Written by Yaa Gyasi
Published by Alfred A Knopf, June 7, 2016
My star rating: 3.5 stars
Two half sisters, Effia and Esi, are born into different villages in eighteenth-century Ghana. Effia is married off to an Englishman and lives in comfort in the palatial rooms of Cape Coast Castle. Unbeknownst to Effia, her sister, Esi, is imprisoned beneath her in the castle’s dungeons, sold with thousands of others into the Gold Coast’s booming slave trade, and shipped off to America, where her children and grandchildren will be raised in slavery. One thread of Homegoing follows Effia’s descendants through centuries of warfare in Ghana, as the Fante and Asante nations wrestle with the slave trade and British colonization. The other thread follows Esi and her children into America. From the plantations of the South to the Civil War and the Great Migration, from the coal mines of Pratt City, Alabama, to the jazz clubs and dope houses of twentieth-century Harlem, right up through the present day, Homegoing makes history visceral, and captures, with singular and stunning immediacy, how the memory of captivity came to be inscribed in the soul of a nation.
Generation after generation, Yaa Gyasi’s magisterial first novel sets the fate of the individual against the obliterating movements of time, delivering unforgettable characters whose lives were shaped by historical forces beyond their control. Find it on Goodreads
This is a format and a premise that I’ve never read before, and for that reason alone, I loved it! This book follows two half sisters and the generations that follow after. Each girl is aware that the other is out there, but yet they’ve never met. Born from the same mother, these two women, Effia and Esi, are raised very differently and their lives follow vastly different paths. One is married off to a British “Big-Man” and lives in a castle, while the other is sold into slavery after being held in a dungeon under the very castle her half sister is living in. I’m going to do this review a little differently in hopes it will round out my thoughts a little better.
This is told in the format of a series of short stories essentially. Each story follows a descendant of the family and the events and connections through many generations, These lives crossed so much distance, both in time and geography, and it was absolutely stunning and unique. We see the struggles and sacrifices these people made for their family and how those events moulded the lives to come after them. I’ve never read a book following multiple generations before and I very much appreciated being able to see the “hows” and “whys” things changed down the line. However, this format did have its downfalls. As the story went on and more characters were added, it got harder and harder to remember their family tree. I kept flipping back to the beginning of the book to the family tree diagram to see who their parents (and grandparents) were and tried to remember what happened to them. Although I appreciated seeing how these two half sisters lives connected, I wish we could have just followed one line so we could have gotten more time with each of them. I felt that I didn’t get enough time with each generation and there wasn’t enough detail and pages to get fully invested into their lives.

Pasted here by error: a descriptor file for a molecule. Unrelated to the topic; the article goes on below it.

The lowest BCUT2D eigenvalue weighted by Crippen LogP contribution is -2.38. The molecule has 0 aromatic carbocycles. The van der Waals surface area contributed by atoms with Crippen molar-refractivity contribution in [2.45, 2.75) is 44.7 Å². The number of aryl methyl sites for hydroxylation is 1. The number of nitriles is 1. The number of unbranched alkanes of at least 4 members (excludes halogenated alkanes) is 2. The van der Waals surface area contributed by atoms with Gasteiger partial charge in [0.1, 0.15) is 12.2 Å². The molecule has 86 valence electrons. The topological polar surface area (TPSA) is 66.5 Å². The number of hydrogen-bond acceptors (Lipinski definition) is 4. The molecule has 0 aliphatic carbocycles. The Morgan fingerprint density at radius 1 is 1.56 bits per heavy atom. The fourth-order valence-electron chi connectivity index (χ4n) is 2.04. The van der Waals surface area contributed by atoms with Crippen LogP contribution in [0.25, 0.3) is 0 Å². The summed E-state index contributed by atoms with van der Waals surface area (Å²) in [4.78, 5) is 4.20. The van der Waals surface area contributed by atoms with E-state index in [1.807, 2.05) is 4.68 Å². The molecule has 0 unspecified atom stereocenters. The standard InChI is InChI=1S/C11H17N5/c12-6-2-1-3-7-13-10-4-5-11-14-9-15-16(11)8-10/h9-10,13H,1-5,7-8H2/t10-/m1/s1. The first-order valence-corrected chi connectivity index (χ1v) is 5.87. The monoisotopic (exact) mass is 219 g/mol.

As I said above, the format really impacted the characters for me. There were some that I connected more with than others but, as a whole, connection and completion was an issue for me. Each characters roll in the book was on average about 20 pages long which just wasn’t enough in my opinion. It would take me a little while to get my bearings as far as the location and lineage, and then as soon as I was getting into the story their part would end and we would be onto the next family member. I needed more detail! These stories were so emotional, passionate, heartbreaking, and eventful, and when the stories would end it just felt so incomplete. Through the course of a characters chapter they would often reminisce about their parents and grandparents – so there was actually some information (sometimes) on what happened to these characters later on – but it just wasn’t long enough and often felt a bit disconnected. **If you’ve read this book, then the one I want to know more about was H!! Seriously what happened?!** Maybe this could have been a two book series. One to follow Effie’s family line and another to follow Esi’s. I needed so much more detail….. it just feels incomplete to me.
I may have mentioned this before, but I actually live 10 minutes away from Uncle Tom’s Cabin. The northern part of American and the southern part of Canada was a safe haven for those who fled slavery, so I grew up with many stories of their daring escapes and their new found freedom. It was beyond fascinating to read of how those people lived in Africa and the events that took them to slavery in the first place. My heart broke so many times throughout this book. To know that things like this happened to people is awful. But their perseverance and strength was a shining light.
Though I did have quite a few issues with this book, it was still an impacting and hard hitting read. I loved getting the chance to follow generations stemming from these two women and look forward to more books from this author. She writes with so much passion and emotion. What she was able to do with a character in the span of 20 pages was just amazing. I recommend this one!!
Until next time, happy reading!